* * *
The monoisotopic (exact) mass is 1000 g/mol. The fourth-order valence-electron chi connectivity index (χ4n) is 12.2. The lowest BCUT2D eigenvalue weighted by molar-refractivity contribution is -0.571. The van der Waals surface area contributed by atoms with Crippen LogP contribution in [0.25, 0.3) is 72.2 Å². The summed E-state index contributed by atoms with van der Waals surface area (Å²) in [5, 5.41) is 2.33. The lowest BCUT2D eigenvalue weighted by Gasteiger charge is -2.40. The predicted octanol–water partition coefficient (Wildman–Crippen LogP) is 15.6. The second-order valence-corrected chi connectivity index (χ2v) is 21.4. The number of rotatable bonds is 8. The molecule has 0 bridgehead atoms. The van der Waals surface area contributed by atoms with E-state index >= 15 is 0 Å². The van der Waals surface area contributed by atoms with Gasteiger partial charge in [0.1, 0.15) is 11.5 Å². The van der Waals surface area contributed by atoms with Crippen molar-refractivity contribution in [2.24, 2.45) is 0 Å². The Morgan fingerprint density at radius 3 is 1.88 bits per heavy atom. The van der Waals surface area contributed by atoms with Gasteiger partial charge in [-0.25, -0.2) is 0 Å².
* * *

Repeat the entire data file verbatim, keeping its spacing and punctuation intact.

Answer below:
The monoisotopic (exact) mass is 1000 g/mol. The fourth-order valence-electron chi connectivity index (χ4n) is 12.2. The lowest BCUT2D eigenvalue weighted by molar-refractivity contribution is -0.571. The van der Waals surface area contributed by atoms with Crippen LogP contribution in [0.25, 0.3) is 72.2 Å². The summed E-state index contributed by atoms with van der Waals surface area (Å²) in [5, 5.41) is 2.33. The lowest BCUT2D eigenvalue weighted by Gasteiger charge is -2.40. The predicted octanol–water partition coefficient (Wildman–Crippen LogP) is 15.6. The second-order valence-corrected chi connectivity index (χ2v) is 21.4. The number of rotatable bonds is 8. The molecule has 0 bridgehead atoms. The van der Waals surface area contributed by atoms with E-state index >= 15 is 0 Å². The van der Waals surface area contributed by atoms with Gasteiger partial charge in [0.1, 0.15) is 11.5 Å². The van der Waals surface area contributed by atoms with Crippen molar-refractivity contribution in [2.24, 2.45) is 0 Å². The Morgan fingerprint density at radius 3 is 1.88 bits per heavy atom. The van der Waals surface area contributed by atoms with Gasteiger partial charge in [-0.25, -0.2) is 0 Å².